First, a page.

Users of the Solana ecosystem can thank the team of security experts at Neodyme. Indeed, they detected and then fixed a bug that allowed anyone to steal thousands of dollars per second from multiple protocols.
A bug reported but never fixed
Neodyme is a team of cybersecurity researchers, composed of experts specialized in various technologies, including blockchain and smart contracts. In a statement published on its blog, Neodyme revealed that it recently discovered a critical flaw in the Solana Program Library (SPL) protocol.
It is learned that the bug was initially discovered last June by a researcher on Neodyme’s team and made public on GitHub. However, he explains that at that time, it was impossible to determine if the bug was exploitable. It had therefore gone unnoticed.
However, on December 1st, this same researcher noticed that the flaw was still present and that nothing had been done to correct it. Moreover, it threatened many protocols of the Solana ecosystem (SOL), such as the Tulip Protocol yield aggregator and the Solend and Larix lending platforms. Projects that currently manage $1.7 billion in funds.
Neodyme’s team therefore conducted a series of tests to see if the flaw was exploitable and eventually fix it. According to the press release, the work of the researchers and the contribution of the teams of the concerned protocols allowed to quickly correct the situation and to put the users safe. But what was the bug and what could have happened?
A simple rounding error…
In the rest of the release, Neodyme explains how the bug that threatened the Solana Program Library worked. To put it simply, when you deposit funds on a protocol, the value of your assets evolves over time. At the time of withdrawal, it can have many digits after the decimal point. That’s why some protocols rely on SPL to round the returned amount to the nearest decimal.
Consider the smallest reference unit in the Solana ecosystem. It is called Lamport and is worth 0.000000001 SOL (this is the same principle as a satoshi, the smallest unit of Bitcoin). If you deposit an amount of 1.5 Lamport in a loan protocol, then you will receive 2 Lamport upon withdrawal. Conversely, if that amount is down to 1.4 Lamport upon withdrawal, you will only receive 1 Lamport. On average, this should balance out by creating as much value as it removes.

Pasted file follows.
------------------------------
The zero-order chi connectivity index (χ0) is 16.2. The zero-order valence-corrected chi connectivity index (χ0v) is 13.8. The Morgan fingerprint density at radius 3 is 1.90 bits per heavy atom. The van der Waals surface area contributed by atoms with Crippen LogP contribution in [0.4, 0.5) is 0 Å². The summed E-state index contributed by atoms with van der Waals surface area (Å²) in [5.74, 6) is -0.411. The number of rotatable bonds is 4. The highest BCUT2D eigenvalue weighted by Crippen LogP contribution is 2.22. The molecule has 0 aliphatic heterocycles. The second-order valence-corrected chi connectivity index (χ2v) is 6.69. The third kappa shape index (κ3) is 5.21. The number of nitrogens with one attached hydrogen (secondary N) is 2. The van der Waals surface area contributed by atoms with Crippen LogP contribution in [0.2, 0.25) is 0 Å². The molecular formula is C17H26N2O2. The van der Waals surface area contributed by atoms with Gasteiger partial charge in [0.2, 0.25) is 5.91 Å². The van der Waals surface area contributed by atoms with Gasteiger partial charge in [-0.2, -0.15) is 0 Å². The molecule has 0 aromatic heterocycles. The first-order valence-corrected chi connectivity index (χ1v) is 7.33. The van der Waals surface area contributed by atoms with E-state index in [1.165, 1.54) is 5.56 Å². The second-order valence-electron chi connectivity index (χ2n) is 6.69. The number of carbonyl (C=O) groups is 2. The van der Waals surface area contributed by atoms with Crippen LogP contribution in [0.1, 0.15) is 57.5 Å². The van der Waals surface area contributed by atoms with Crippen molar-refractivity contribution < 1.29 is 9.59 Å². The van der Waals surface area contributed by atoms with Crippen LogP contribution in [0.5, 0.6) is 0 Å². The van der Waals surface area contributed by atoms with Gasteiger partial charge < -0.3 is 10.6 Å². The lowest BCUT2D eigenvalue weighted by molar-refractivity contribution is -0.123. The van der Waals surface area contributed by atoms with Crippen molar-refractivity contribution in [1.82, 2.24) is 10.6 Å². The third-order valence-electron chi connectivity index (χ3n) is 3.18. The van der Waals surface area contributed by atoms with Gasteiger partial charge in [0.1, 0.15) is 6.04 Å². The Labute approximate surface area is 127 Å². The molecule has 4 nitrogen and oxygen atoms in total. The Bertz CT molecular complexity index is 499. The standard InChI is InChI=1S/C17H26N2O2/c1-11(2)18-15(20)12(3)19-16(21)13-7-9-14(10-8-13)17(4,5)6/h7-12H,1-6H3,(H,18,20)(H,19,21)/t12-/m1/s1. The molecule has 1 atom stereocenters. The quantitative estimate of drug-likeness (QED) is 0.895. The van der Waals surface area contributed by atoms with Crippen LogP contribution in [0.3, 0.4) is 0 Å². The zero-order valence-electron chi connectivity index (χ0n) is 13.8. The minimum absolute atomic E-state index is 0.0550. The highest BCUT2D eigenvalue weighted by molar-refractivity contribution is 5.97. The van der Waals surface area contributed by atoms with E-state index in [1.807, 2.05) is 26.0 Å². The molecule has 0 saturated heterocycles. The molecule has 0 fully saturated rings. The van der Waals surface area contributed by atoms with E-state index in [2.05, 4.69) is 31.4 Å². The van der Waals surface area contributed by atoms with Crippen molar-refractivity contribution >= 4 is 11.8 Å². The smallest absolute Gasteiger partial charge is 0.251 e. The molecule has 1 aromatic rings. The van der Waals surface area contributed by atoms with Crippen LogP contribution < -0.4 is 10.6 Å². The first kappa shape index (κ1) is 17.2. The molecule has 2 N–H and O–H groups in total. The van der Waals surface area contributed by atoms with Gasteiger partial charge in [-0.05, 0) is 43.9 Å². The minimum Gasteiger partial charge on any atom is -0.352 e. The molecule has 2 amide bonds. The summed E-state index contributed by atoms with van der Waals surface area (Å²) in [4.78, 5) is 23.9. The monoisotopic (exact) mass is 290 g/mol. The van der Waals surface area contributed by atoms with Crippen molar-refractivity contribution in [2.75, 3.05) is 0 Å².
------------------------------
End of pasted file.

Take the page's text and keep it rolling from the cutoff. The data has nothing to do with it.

However, researchers have shown that by operating this system very quickly, it is possible to recover tiny amounts of money with each deposit and withdrawal. By repeating the operation many times, the total amount recovered could be really significant.
That could have cost hundreds of millions of dollars!
Testing their theory on a replica blockchain, Neodyme experts managed to steal 0.000001 BTC ($0.047). They estimated that they could execute this bug 150-200 times in a single transaction and put several of these transactions in a single block. Thus, such a strategy could steal funds at a rate of $7,500 per second, or $27 million per hour.
As for the total amount that could have been stolen, this obviously depends on how long the flaw was exploited before it was noticed and protections were put in place:
“The attack would have lasted several days, so it could have been interrupted by the time it was noticed. But it’s really hard to notice, and we’re not sure anyone has sufficient oversight, especially when the attack is carried out slowly and carefully,” the release reads.
The Neodymium team’s research identified six protocols potentially at risk from the breach: Larix, Tulip, Port, Solend, Soda and Acumen. The total value of assets under management, and thus at risk, is approximately $1.7 billion. Not all of them are actually at risk, but Neodyme estimates that the potential profit was still several hundred million dollars.